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Gardiane de Taureau Provencal Beef or Bull Stew

Are you looking for winter comfort food? This French meat stew makes a cold day a little warmer. Gardiane de Taureau, or gardianne, is also known as a daube camarguaise or daube des gardians. Our recipe for this traditional Provencal stew includes marinaded, slow-cooked meat from the black bulls (taureaux) in the Camargue. The recipe below features beef or bull chunks and a fantastic mix of carrots, bacon, tomatoes, and peppers marinated in local red wine.

Provencal Beef Stew

Provençal Beef or Bull Stew (Gardiane de Taureau)

blankLet’s Eat the World - Cook’n With Class Experiences
A traditional French stew from Provence served with beef or bull meat. Make sure to allow enough time for marinading.
Prep Time 15 mins
Cook Time 3 hrs 10 mins
Resting Time 1 hr
Total Time 4 hrs 25 mins
Course Main Course
Cuisine French, Provencal
Servings 6 people

Ingredients
 
 

  • 3 lbs Beef or Bull Lean marbled meat, cut into large cubes
  • 7 oz Bacon
  • 2 Onions
  • 2 Carrots
  • 3 Garlic Cloves
  • 2 tsp Parsley
  • 2 tbsp Herbes de Provence
  • 1 Red Pepper
  • 1 Yellow Pepper
  • 6 Fresh Tomatoes
  • 2 bottles of Red Wine
  • 1 litre Chicken Stock
  • Salt and Pepper
  • Piment d'Espelette
  • Sunflower Oil

Instructions
 

  • Peel, clean and cut celery and carrots into cubes, chop the onions and parsley, smash the garlic reserve and put all together in a bowl.
  • Peel the orange with a peeler to avoid a pith when removing the skin. Wash well and reserve the skin.
  • In a large hot saucepan, use vegetable oil or sunflower oil for cooking the protein. First, brown the cubes of bacon, then remove and reserve. Next, brown the cubes of meat (beef or bull) in the same fat until golden brown.
  • Add the vegetables and reduce the heat to medium. Roast the meat and the vegetables together for a few minutes, then add the flour.
  • Cook again for 3 to 5 minutes mixing often. Add the tomatoes and the wine and let boil. Add the chicken stock, salt and pepper, bay leaf and thyme, the chili pepper (optional) and the orange skin cut in large pieces.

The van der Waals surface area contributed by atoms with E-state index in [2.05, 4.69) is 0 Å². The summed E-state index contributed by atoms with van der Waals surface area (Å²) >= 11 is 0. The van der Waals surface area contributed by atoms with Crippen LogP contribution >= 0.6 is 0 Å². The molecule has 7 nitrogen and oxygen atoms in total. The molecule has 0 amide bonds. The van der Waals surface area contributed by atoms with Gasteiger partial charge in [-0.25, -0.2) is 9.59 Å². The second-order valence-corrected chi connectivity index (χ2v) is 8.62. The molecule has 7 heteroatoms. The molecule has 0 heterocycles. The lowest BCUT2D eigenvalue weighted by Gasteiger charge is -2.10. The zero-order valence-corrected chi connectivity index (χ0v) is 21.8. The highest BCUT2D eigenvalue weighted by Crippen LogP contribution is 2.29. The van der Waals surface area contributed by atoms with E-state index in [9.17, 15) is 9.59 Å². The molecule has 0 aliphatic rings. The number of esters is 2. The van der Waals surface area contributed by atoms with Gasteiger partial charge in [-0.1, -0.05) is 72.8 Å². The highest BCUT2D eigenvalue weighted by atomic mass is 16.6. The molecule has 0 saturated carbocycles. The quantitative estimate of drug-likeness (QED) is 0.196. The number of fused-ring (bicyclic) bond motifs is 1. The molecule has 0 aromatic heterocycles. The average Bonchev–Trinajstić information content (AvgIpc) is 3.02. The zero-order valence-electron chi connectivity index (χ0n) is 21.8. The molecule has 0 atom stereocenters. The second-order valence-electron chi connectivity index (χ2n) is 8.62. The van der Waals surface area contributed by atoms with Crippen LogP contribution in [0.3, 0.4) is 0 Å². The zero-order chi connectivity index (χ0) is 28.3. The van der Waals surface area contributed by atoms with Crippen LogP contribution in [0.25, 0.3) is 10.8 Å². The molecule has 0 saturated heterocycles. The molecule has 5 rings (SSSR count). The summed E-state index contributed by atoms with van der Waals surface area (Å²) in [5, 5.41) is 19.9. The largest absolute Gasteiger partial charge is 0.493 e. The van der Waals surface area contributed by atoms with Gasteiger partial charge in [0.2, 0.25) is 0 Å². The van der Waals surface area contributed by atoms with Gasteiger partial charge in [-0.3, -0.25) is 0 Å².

• Cover and cook for 2 hours on a simmer. Add the potatoes and cook for 30 to 50 more minutes. Let rest 1 hour before serving.
  • Can be served with wild rice from Camargue or by itself.
Keyword Beef, French Recipes, Main Course, Stew
Tried this recipe?Let us know how it was!

Other French Stews:

Pan-Roasted Hake with Chorizo and Chickpea Stew
Hake is a mild, flaky fish that perfectly matches the robust flavours of chorizo and chickpeas' creamy texture. Enjoy this beautiful combination of protein and spices that is sure to impress dinner guests of any kind.
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Hake Pan-roasted with Chorizo and Chickpeas
Provencal Duck Stew with Dried Fruits
This duck stew is a great dish for dinner parties (or long lunches) because it is best prepared ahead of time and reheated. It will allow you to enjoy the meal as much as your friends.
Check out this recipe
Provencal Duck Stew Winter Fruits
Lamb Stew a Daube with Côte du Rhône Red Wine
A Provencal daube is like most stews, easy to prepare and best if left to cook slowly for a long period until the meat is tender.
Check out this recipe
Provencal Daube Lamb Stew Côte du Rhône Wine
Provençal Seafood Stew
This recipe from Cocoa & Lavender was adapted from a recipe by Mark Bittman.
Check out this recipe
Provençal Seafood Stew @CocoaandLavender

Why Visit the Camargue?

The White Horses

Manade Horses #Camargue #Provence @PerfProvence